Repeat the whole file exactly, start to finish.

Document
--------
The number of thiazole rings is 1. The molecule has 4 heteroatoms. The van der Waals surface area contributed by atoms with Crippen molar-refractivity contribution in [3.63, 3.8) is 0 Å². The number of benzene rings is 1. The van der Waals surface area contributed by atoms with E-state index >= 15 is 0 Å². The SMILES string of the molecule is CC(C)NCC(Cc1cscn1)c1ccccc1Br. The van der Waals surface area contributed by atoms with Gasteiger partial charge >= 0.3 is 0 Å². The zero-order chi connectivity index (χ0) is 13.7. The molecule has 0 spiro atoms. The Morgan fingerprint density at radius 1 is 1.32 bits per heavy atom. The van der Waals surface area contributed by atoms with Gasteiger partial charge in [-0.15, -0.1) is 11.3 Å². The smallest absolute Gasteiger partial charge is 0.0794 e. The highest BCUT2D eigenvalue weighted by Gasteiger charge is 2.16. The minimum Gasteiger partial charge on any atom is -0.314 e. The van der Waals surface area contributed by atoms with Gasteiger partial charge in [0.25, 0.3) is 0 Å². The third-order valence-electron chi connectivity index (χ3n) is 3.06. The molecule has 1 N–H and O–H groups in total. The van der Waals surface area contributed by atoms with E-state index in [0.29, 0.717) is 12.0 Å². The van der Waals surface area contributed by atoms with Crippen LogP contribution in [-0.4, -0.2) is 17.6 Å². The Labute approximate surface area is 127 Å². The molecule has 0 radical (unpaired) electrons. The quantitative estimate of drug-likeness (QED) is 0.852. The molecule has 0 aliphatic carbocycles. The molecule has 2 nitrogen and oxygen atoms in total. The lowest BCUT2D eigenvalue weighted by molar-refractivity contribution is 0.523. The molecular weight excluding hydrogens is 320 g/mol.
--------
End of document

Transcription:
The number of thiazole rings is 1. The molecule has 4 heteroatoms. The van der Waals surface area contributed by atoms with Crippen molar-refractivity contribution in [3.63, 3.8) is 0 Å². The number of benzene rings is 1. The van der Waals surface area contributed by atoms with E-state index >= 15 is 0 Å². The SMILES string of the molecule is CC(C)NCC(Cc1cscn1)c1ccccc1Br. The van der Waals surface area contributed by atoms with Gasteiger partial charge >= 0.3 is 0 Å². The zero-order chi connectivity index (χ0) is 13.7. The molecule has 0 spiro atoms. The Morgan fingerprint density at radius 1 is 1.32 bits per heavy atom. The van der Waals surface area contributed by atoms with Gasteiger partial charge in [-0.15, -0.1) is 11.3 Å². The smallest absolute Gasteiger partial charge is 0.0794 e. The highest BCUT2D eigenvalue weighted by Gasteiger charge is 2.16. The minimum Gasteiger partial charge on any atom is -0.314 e. The van der Waals surface area contributed by atoms with Gasteiger partial charge in [0.25, 0.3) is 0 Å². The third-order valence-electron chi connectivity index (χ3n) is 3.06. The molecule has 1 N–H and O–H groups in total. The van der Waals surface area contributed by atoms with E-state index in [0.29, 0.717) is 12.0 Å². The van der Waals surface area contributed by atoms with Crippen LogP contribution in [-0.4, -0.2) is 17.6 Å². The Labute approximate surface area is 127 Å². The molecule has 0 radical (unpaired) electrons. The quantitative estimate of drug-likeness (QED) is 0.852. The molecule has 0 aliphatic carbocycles. The molecule has 2 nitrogen and oxygen atoms in total. The lowest BCUT2D eigenvalue weighted by molar-refractivity contribution is 0.523. The molecular weight excluding hydrogens is 320 g/mol.